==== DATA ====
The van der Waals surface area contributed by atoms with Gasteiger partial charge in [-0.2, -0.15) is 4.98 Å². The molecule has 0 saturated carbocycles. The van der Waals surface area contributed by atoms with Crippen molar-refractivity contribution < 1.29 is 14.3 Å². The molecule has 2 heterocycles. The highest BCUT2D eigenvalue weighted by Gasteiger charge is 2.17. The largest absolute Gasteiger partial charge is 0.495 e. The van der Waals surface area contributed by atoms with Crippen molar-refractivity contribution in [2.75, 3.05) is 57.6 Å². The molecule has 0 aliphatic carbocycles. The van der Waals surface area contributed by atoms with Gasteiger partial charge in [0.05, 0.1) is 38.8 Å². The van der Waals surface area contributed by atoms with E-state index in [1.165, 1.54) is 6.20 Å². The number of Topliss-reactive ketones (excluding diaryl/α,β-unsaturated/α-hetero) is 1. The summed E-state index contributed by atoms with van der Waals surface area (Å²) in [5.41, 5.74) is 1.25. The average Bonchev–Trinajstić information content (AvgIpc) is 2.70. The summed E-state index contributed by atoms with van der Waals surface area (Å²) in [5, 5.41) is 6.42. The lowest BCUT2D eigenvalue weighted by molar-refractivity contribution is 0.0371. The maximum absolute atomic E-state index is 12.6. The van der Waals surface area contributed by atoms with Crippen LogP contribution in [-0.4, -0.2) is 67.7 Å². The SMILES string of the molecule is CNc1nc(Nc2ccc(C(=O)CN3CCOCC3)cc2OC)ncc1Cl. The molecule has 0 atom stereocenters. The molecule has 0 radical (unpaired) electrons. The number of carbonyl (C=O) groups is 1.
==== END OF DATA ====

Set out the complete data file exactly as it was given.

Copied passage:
The van der Waals surface area contributed by atoms with Gasteiger partial charge in [-0.2, -0.15) is 4.98 Å². The molecule has 0 saturated carbocycles. The van der Waals surface area contributed by atoms with Crippen molar-refractivity contribution < 1.29 is 14.3 Å². The molecule has 2 heterocycles. The highest BCUT2D eigenvalue weighted by Gasteiger charge is 2.17. The largest absolute Gasteiger partial charge is 0.495 e. The van der Waals surface area contributed by atoms with Crippen molar-refractivity contribution in [2.75, 3.05) is 57.6 Å². The molecule has 0 aliphatic carbocycles. The van der Waals surface area contributed by atoms with Gasteiger partial charge in [0.05, 0.1) is 38.8 Å². The van der Waals surface area contributed by atoms with E-state index in [1.165, 1.54) is 6.20 Å². The number of Topliss-reactive ketones (excluding diaryl/α,β-unsaturated/α-hetero) is 1. The summed E-state index contributed by atoms with van der Waals surface area (Å²) in [5.41, 5.74) is 1.25. The average Bonchev–Trinajstić information content (AvgIpc) is 2.70. The summed E-state index contributed by atoms with van der Waals surface area (Å²) in [5, 5.41) is 6.42. The lowest BCUT2D eigenvalue weighted by molar-refractivity contribution is 0.0371. The maximum absolute atomic E-state index is 12.6. The van der Waals surface area contributed by atoms with Crippen LogP contribution in [-0.4, -0.2) is 67.7 Å². The SMILES string of the molecule is CNc1nc(Nc2ccc(C(=O)CN3CCOCC3)cc2OC)ncc1Cl. The molecule has 0 atom stereocenters. The molecule has 0 radical (unpaired) electrons. The number of carbonyl (C=O) groups is 1.